Commentary -

Even though the Ole Miss Rebels were 4-2 headed into the Arkansas game, the "real" Ole Miss Rebels had not surfaced. They did against the Hogs. Read about it inside.

The wait is over.

To paraphrase from rapper Eminem, the question "will the real Ole Miss Rebels please stand up?" was finally answered against the Arkansas Razorbacks.

For 60 minutes, the Rebels we had all envisioned and imagined when the 2009 season began came calling. They huffed and they puffed and the Hogs went "wee-wee-wee" all the way home, beaten convincingly and, in this humble opinion, worse than the 30-17 score indicates.

The lopsided statistics tell the tale, but this was way more than numbers.

This was a masterful offensive gameplan that put the hard-charging Arkansas defense on their heels early and kept them at bay all day. The different blocking schemes, the use of screens and misdirections, getting the ball in the most potent players' hands, and getting Jevan Snead out of the blocks quickly were coaching strokes of genius.

This was a maligned offensive line gutting up against a surprisingly improved defense that gave number one Florida more than they wanted just one week ago in the Swamp.

This OL opened big holes for the run game, that amassed 221 rushing yards on the day, and gave QB Jevan Snead enough time to spin his personal best performance against a defense that sacked Tim Tebow six times the week prior.

For all the criticism they have taken, they deserve just as much praise for their effort against the Pigs.

This was also a quarterback that was booed in the Alabama game by some of his own fans gaining some redemption, confidence and new spark in his game. Jevan was one foot short on one pass from being as close to perfect as a quarterback can be.

He hit virtually every open receiver, he bought time in the pocket and, to the delight of his coaches, threw the ball away every time there was nothing to be had.

This was about a running back/wide receiver that showed the world that dynamite does indeed come in small packages. Dexter McCluster, all 168 pounds of him, was a man among boys on the gridiron Saturday. There was nobody on the field in his class, or bigger, period. If he's not the SEC Back of the Week, the award should be eliminated. Dexter blew out a shoe and a thigh pad during the game, but nothing else could even come close to slowing him down.

This was about a receiving corps that had been below their anticipated standards most of this year, but on this day they not only caught the ball extremely well, their blocking - which will go unnoticed by some - was superb. Time and time again, they sealed off the edge and the second level of defenders to spring Dexter or Brandon Bolden on the outside.

This was a defense that had its stiffest test of the year and came out smelling like roses.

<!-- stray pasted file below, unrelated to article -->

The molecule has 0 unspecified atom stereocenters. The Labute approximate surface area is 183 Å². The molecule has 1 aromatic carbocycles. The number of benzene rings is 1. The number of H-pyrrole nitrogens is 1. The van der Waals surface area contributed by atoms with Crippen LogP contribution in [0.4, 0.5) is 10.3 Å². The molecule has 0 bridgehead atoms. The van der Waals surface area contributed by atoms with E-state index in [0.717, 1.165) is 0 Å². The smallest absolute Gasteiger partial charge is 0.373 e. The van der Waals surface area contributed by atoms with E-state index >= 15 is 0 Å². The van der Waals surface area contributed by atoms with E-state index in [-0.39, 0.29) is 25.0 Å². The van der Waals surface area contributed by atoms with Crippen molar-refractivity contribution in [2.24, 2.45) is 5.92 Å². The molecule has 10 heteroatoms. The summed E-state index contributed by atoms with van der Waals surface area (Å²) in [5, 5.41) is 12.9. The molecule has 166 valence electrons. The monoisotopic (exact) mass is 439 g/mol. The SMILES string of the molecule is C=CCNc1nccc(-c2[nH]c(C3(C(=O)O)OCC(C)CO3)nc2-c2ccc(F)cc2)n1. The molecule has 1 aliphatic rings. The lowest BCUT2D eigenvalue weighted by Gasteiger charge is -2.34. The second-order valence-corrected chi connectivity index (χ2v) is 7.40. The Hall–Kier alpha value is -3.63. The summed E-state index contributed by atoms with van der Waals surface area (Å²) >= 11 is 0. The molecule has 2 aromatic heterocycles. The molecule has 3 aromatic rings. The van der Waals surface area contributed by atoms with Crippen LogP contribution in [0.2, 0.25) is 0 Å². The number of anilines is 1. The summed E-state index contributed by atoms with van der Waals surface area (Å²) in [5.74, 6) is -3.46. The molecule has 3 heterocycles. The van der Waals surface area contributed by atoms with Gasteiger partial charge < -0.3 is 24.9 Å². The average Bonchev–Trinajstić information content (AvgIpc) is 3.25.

DC Tyrone Nix's confounding gameplan of hitting Arkansas from every angle known to man and football, worked - almost - to perfection against an offense that was averaging over 450 yards a game.

Arkansas was totally befuddled most of the game and when they were not, they were running for their lives instead of attacking.

The Rebel defense, save one drive in each half, never allowed the Hog offense to get into any kind of rhythm or comfort zone. A thing of beauty.

It was written prior to the game that the outcome hinged on who could protect their quarterback. They couldn't, the Rebs could. Game, set, match. Call up the dogs, the hunt's over.

This was a group of special teamers who were solid from top to bottom. No mistakes, no execution errors, no quarter given in the field position battle. Plan and simple - winning football.

Besides the obvious 5-2 overall and 2-2 SEC record, where does this leave the Rebs?

The path gets no easier with the likes of Auburn on the road coming up next, but the win over the Razorbacks leaves everyone involved in a good place.

One, Houston Nutt - and all the coaches who came here from Arkansas - gets that very personal game over with for 12 more months and there's nothing sticking in anyone's craw. Don't buy the it's-just-another-game line. It's not. That time will come, but it's not here yet. For another calendar year, he's still got the upper hand. He told us a week ago that if he didn't win, he didn't eat. Eat hardy, my friend, eat well.

Two, nobody needed a shot in the arm against a quality opponent more than the Rebel offense needed that one. Their confidence should be at 2008 levels now and, as we all recall, that does not bode well for the teams remaining on their schedule.

Three, the defense is living the "unsatisfied" motto to the hilt. Week-in and week-out, they have come to play, rarely faltering, yet when the dust clears there is always a we-can-do-better attitude amongst them. Tyrone and the defensive staff are pushing all the right buttons and it shows.

Nobody knows what the future holds for this team. There is only one "bargain" left on the schedule. In this league, anything can happen.

But since the real Ole Miss Rebels have finally stood up tall and straight, I'll take my chances.

The wait, it appears, is over.


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